10/07/2013 03:47 EDT | Updated 12/07/2013 05:12 EST

Talking turkey: Remove giblets and neck and use thermometer for perfect bird

TORONTO - One of the most common mistakes people make when cooking a turkey for the first time is forgetting to remove the bag of giblets and neck that are tucked into the cavity of many birds when they're processed.

"My aunt, I remember the first turkey she made. We went to her house. Everything was beautiful. She pulled out the turkey. It looked great. But she forgot to take out the giblets," recalls Emily Richards of Guelph, Ont.

"I think that's one of the most common first-time turkey stories I've heard," says the professional home economist. "And it's something that some recipes might not even include because that's something that's an assumption or if you've seen someone make a turkey, you know.

"It's those little things like that that once you know them you'll feel a little bit more comfortable in continuing on," she adds.

Richards rinses the giblets and neck and boils them in water while the big bird is cooking, then uses the liquid to make flavourful gravy.

"If you don't want to deal with the giblets, the utility turkeys tend to not have the giblet bags," she explains. "The tip of the wing might be snipped off or there might be a little puncture in the skin. There's absolutely nothing wrong with the turkey. In processing it might have got a little nip or a tuck and those are the ones you tend to see a lot more discounted or sold frozen most often.

"If I'm cooking more than one, for the price it's awesome to get them," she says, adding she often cooks a couple turkeys and also makes stock during cold weather months. The meat can be frozen and the stock can be used in soups and stews.

Richards is a seasoned host but acknowledges that the first time having family and friends over for Thanksgiving dinner can be nerve-racking.

Figure out how many people are attending your feast to determine the size of turkey and number of potatoes you'll need. Plan your menu and draw up a shopping list so you don't forget anything.

If guests offer to contribute to the meal, take them up on it. You can keep control over the menu by asking them to bring a side dish or salad to accompany your turkey, mashed potatoes and dessert, but you'll ease your work load.

Guests bringing a dish should keep in mind that oven space is often at a premium when a holiday meal is being prepared. Consider toting a slow cooker filled with a squash soup or a side dish that simply needs reheating. While the turkey is resting after being removed from the oven (20 to 30 minutes depending on its size) and before being carved, the oven temperature can be increased to 220 C (425 F) to quickly reheat shallow dishes of vegetables or side dishes.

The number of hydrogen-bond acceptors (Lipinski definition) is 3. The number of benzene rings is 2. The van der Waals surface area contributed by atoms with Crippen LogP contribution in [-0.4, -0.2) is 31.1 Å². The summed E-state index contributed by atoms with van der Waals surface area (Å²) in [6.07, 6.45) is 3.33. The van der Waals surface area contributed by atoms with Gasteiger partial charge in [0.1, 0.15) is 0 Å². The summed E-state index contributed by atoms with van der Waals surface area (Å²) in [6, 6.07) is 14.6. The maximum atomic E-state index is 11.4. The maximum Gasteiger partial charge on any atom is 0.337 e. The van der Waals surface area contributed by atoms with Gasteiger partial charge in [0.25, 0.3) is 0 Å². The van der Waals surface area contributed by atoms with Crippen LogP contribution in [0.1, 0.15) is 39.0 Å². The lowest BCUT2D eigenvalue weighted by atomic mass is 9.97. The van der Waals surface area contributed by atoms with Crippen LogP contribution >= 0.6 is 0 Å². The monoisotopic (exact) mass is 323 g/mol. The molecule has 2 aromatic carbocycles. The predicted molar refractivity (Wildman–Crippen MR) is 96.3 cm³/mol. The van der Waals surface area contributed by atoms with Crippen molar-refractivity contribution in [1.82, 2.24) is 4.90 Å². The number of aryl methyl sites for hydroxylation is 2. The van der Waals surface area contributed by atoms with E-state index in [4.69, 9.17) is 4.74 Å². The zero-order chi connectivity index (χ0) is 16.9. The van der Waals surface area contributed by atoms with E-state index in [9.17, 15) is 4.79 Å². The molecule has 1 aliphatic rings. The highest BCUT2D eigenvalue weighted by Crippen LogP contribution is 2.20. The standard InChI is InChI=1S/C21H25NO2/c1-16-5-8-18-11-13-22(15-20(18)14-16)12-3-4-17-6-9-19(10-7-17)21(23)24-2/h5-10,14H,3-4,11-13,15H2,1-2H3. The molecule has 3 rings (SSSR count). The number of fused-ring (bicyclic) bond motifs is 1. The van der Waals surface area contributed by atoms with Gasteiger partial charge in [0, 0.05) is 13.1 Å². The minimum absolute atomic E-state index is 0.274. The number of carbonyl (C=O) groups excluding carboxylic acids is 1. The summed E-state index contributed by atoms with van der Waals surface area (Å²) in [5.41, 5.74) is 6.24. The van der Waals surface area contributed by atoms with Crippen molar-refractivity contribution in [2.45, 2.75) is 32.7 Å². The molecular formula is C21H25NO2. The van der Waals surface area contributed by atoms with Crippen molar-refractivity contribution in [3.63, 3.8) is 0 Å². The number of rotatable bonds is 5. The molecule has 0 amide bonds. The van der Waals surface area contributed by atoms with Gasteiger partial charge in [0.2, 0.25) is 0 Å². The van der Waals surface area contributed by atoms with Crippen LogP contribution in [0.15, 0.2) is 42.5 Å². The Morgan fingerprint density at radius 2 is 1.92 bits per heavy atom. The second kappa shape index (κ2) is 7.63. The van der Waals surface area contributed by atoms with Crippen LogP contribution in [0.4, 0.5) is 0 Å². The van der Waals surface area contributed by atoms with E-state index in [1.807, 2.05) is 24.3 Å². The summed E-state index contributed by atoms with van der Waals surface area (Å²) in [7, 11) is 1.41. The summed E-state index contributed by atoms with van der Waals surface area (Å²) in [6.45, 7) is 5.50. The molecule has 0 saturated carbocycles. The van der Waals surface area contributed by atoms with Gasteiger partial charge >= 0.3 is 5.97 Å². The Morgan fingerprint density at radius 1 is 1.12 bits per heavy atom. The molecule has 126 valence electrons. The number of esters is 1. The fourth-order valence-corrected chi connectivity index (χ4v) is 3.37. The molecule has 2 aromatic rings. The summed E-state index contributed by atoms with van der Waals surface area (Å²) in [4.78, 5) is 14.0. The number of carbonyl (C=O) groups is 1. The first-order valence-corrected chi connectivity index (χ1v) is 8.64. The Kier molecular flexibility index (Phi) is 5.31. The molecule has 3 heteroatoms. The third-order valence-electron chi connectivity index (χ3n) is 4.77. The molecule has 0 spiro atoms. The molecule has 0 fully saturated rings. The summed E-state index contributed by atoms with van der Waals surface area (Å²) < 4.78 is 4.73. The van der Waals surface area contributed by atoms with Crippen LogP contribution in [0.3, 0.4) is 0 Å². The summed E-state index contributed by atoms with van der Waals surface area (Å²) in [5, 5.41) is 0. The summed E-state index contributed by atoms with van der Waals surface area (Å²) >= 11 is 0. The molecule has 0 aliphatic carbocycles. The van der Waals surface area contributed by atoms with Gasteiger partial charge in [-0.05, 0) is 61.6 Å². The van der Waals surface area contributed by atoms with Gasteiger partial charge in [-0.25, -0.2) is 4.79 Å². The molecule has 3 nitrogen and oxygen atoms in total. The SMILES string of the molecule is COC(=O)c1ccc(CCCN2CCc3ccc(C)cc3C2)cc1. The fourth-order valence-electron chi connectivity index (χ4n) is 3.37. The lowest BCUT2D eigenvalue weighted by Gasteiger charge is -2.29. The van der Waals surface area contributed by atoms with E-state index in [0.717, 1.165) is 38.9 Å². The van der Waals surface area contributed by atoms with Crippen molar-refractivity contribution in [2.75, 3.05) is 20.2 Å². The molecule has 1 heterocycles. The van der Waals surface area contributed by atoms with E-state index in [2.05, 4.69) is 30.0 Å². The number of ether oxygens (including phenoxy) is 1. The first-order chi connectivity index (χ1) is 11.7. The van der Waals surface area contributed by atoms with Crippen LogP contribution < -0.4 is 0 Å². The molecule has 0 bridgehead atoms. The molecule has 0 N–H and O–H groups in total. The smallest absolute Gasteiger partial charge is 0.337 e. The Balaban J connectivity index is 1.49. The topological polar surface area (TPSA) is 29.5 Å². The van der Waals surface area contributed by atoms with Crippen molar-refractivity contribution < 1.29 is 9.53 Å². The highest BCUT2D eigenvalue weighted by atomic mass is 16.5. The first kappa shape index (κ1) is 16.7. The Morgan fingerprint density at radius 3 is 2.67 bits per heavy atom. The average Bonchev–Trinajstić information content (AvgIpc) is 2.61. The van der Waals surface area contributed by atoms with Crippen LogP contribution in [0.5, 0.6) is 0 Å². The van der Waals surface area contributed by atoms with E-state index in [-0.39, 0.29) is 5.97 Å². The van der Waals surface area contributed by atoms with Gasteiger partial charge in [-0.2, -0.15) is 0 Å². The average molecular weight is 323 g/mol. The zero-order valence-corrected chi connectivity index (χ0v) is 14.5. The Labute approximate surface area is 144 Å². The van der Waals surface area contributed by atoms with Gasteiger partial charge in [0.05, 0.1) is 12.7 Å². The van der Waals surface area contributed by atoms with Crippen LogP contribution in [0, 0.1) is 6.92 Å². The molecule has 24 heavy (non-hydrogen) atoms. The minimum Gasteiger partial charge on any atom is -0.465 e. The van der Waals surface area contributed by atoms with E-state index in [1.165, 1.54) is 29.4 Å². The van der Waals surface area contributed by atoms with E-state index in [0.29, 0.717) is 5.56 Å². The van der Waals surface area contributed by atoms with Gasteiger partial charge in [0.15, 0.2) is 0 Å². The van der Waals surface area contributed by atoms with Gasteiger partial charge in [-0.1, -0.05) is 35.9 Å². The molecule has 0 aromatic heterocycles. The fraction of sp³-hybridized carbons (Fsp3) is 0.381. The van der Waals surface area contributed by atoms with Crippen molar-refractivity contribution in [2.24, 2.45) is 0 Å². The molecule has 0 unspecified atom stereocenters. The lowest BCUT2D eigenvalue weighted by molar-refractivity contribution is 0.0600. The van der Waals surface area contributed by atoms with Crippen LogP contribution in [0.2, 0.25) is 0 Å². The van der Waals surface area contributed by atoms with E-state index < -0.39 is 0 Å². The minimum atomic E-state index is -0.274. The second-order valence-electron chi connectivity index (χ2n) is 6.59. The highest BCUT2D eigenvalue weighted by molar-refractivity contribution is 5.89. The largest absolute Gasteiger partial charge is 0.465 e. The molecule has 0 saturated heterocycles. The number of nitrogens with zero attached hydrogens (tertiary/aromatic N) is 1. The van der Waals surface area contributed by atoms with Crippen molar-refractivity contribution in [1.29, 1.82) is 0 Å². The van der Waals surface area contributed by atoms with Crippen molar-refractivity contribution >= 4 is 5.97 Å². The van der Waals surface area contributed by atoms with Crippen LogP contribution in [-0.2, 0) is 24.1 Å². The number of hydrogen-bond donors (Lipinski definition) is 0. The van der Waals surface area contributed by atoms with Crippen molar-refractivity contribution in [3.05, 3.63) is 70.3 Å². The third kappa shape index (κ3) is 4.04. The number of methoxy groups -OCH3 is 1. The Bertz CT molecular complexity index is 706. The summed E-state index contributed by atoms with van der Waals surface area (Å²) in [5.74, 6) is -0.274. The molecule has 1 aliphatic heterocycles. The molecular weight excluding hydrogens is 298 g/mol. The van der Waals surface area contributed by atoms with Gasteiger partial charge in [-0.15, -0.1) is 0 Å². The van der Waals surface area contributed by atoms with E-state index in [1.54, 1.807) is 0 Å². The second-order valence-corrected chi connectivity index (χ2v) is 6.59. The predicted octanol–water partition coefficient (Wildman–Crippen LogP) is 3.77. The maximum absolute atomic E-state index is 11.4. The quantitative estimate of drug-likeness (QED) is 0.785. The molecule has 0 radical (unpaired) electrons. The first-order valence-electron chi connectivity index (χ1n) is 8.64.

Another common error Richards points to is dry meat as a result of overcooking. The best remedy is to insert an instant-read thermometer in the thigh area where the dark meat is, being careful not to touch bone. If the bird starts to get dark on top before it's cooked, tent it with foil.

"I like cooking my turkey at 325 F (160 C) for the whole time, but there's other methods where you start at higher heat and then turn it down. In the end, I find I get a nice golden brown colour at that constant temperature," says Richards.

A fresh herb aficionado, Richards likes to rub the turkey skin with a bit of canola oil or butter or a combination and then rosemary and sage. Sometimes she'll brush the turkey with an orange glaze along with the herb rub.

"Putting a lemon or orange inside the cavity gives it a nice little citrus tone as well," she says. You can also infuse it with a ginger flavour by placing slices of fresh ginger in the cavity if you're not stuffing the gobbler.

"Then there's people that enjoy the plain and simple as well — a little salt and pepper and oil or butter is always nice too."

Her children — Matthew, 11, Nicholas, 8, and Adriana, 6 — are traditionalists when it comes to mashed potatoes, turkey, gravy and stuffing for Thanksgiving. But Richards likes to experiment with side dishes and extend flavours from one dish to another.

"If I'm using a little bit of rosemary in my turkey I like to try to let it appear in one of the side dishes that I'm having. If I'm doing something like a squash I'll saute some garlic and rosemary and toss it with maple syrup, so to me that's a nice marriage because now the rosemary is prevalent in the turkey but it's also coming out a little bit in the squash. ...

"Sage is obviously a popular one at Thanksgiving too. My sister does this awesome apple and turnip mash and then she puts a little bit of sage in because I tend to put sage in the turkey as well or in the stuffing so it kind of reappears a couple of times. To me that's how everything can kind of go together."

Holiday meals tend to be rich with all the trimmings, but turkey itself "is the best and leanest protein that you're enjoying," Richards says.

Roasted, skinless, boneless turkey is low in fat and sodium, a source of several essential nutrients and contains no carbohydrates, says the Ontario Turkey producers website. The website ( contains a wealth of information on such topics as how long it takes to thaw turkey and how to prepare and cook a whole turkey or turkey parts using various techniques like roasting, brining and deep-frying.

Outdoor grilling over indirect heat also frees up the oven for side dishes. Another way to reduce cooking time and achieve a crispy skin is spatchcocking, or remove the backbone so that the turkey can lie flat. Use good-quality kitchen shears or ask your butcher to do it.